Why I think there should be barriers to entry in the executive search business.
Somewhat surprisingly I have been approached four times in the last four months by headhunters. Now given that my CV and background is splashed all over the internet, you don’t have to be a Mensa member to figure out what my activities are and what demographic I’m in. So it won’t come as shock to anyone if I said that these were misplaced calls. They were cowboy recruiters.
An only cursory check via Google, told me that the first caller was a senior consultant who had transferred into a reputable search company from the business sector. Two of the callers were junior in the job and newbies to the search business, while the fourth was setting up his own company, having seemingly been laid off from a marketing job in 2008. I say that with some certainty, because no one in their right minds would have voluntarily started a business in the executive search sector during that period, when in the EU job loss to job creation was 3:1 and overall, 50m or even more jobs disappeared from the global workplace. None of the callers had done any research and the experience was altogether far from ideal. All four had one thing in common. They had a pretty limited idea of what they were doing.
Before the recession there was much complaint about rogue recruiters proliferating the market, tapping into buoyant economies carrying a high number of unfilled openings. In some cases this was unfair, as it was as much about unrealistic candidate expectations, as incompetence. But some of the complaints were clearly true so all but the strongest survived in the following years. A positive spin-off was the disappearance of many of the search and recruiting cowboys. My fear now, is that with the green shoots of growth there might be a return of that same blot on the landscape.
As someone with considerable experience and qualifications in this area, I get frustrated by the sheer lack of professional training that many have in this field. Someone suggested to me that interviewing was just about ” chatting to people”, then by the same token accounting is just about ” adding and subtracting” . Yet accountants are required to study and pass exams for certification before they are let loose on the company finances.
So shouldn’t those responsible for some of the most potentially costly and strategic decisions within an organisation (hiring) also be similarly highly qualified? Now there will be some who will say that professional certification and competence are not necessarily mutually inclusive, and at times I certainly agree that can be true. However as a general guideline it is a useful barometer of ability. Similarly people claiming to have good “people instincts” believe that is all that is required in candidate assessment and team building. One’s person’s gut instincts are anothers’ irritable bowel syndrome.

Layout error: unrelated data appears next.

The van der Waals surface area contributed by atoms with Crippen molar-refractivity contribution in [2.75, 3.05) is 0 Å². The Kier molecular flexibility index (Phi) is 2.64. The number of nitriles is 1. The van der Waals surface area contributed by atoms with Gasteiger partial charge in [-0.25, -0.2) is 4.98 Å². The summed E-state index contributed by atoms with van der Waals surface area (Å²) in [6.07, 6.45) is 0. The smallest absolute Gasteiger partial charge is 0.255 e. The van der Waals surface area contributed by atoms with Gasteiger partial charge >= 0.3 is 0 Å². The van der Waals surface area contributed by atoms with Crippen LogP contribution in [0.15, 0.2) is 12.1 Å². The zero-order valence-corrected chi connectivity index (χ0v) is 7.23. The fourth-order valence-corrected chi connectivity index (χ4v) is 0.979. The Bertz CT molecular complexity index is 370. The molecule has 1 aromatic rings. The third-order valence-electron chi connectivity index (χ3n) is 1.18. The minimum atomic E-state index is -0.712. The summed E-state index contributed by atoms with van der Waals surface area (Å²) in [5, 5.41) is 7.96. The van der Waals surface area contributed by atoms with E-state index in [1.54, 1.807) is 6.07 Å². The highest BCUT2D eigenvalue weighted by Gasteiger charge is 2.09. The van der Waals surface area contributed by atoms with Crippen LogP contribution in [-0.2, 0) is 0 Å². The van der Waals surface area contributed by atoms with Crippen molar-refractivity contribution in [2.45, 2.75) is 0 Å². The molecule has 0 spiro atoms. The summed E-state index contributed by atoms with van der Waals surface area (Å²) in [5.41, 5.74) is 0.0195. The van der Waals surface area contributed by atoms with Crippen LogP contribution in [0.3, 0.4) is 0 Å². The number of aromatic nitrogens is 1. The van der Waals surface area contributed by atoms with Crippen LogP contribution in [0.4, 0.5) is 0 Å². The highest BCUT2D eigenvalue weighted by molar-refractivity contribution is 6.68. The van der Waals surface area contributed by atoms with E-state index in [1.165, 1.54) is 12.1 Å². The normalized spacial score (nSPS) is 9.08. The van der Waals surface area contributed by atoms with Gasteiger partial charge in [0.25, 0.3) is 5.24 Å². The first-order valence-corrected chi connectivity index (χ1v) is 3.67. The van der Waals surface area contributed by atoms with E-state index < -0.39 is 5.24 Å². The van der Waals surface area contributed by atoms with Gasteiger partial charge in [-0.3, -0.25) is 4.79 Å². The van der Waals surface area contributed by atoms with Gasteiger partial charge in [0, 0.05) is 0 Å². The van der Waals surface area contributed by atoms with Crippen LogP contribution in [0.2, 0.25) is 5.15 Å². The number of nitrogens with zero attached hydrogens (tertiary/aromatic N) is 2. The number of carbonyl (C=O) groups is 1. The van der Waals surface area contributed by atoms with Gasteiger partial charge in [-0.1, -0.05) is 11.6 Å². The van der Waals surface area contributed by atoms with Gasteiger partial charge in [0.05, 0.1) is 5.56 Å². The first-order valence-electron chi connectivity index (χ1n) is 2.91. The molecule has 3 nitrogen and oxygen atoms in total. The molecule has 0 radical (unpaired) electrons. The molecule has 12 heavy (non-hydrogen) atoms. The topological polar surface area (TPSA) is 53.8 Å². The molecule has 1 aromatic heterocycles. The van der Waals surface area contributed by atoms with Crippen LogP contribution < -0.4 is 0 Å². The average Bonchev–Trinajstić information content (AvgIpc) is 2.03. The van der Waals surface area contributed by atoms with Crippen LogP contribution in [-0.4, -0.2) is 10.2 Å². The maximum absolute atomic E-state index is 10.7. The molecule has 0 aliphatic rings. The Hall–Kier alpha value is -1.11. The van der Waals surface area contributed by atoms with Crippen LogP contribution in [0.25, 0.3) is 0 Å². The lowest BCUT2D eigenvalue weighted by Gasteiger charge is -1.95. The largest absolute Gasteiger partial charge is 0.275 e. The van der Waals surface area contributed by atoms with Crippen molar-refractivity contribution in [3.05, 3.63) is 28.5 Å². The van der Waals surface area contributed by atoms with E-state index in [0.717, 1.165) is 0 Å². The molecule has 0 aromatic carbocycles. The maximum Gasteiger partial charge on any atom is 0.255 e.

To some extent this is fuelled by companies themselves as recruitment is an area in which some try to cut corners, without relating the strategic impact of those measures to other metrics of organisational costs, such as onboarding time and attrition levels. I was even asked by a journalist recently for a soundbite on the future of “speed interviewing”. That went quickly! Horror! Some companies for more junior level positions, expect recruitment organisations to work on contingency i.e. ” no hire, no fee“, so the payment of even basic overheads is reliant on the whims of the hiring managers, which often change.
So other than the big players or established organisations, many search organisations are operating on shoe strings and this is reflected in the talent then hired internally and the training given to their employees. These underqualified individuals are then let loose on the market, creating bad PR for the sector.
- Basic training: Anyone claiming to be a search or recruitment consultant should have a minimum and certifiable training in many fields ranging from telephone and face to face interviewing techniques, skill assessment, testing, sales and research skills and even basic psychology.
- Licence to practise: New companies setting up in the field should require a licence to practise, where a track record of demonstrable competence,experience and training are required to operate. This happens in some countries, Belgium for example, but not others, where anyone with a telephone, a lap top and a LinkedIn account can set up shop.
- Penalties: There should also be penalties for those whose codes of practise are sub-standard or ethically dubious, with the possibility to be professionally barred.
Without insisting that these professional criteria are met, as economies pick up it will indeed be back to business as usual.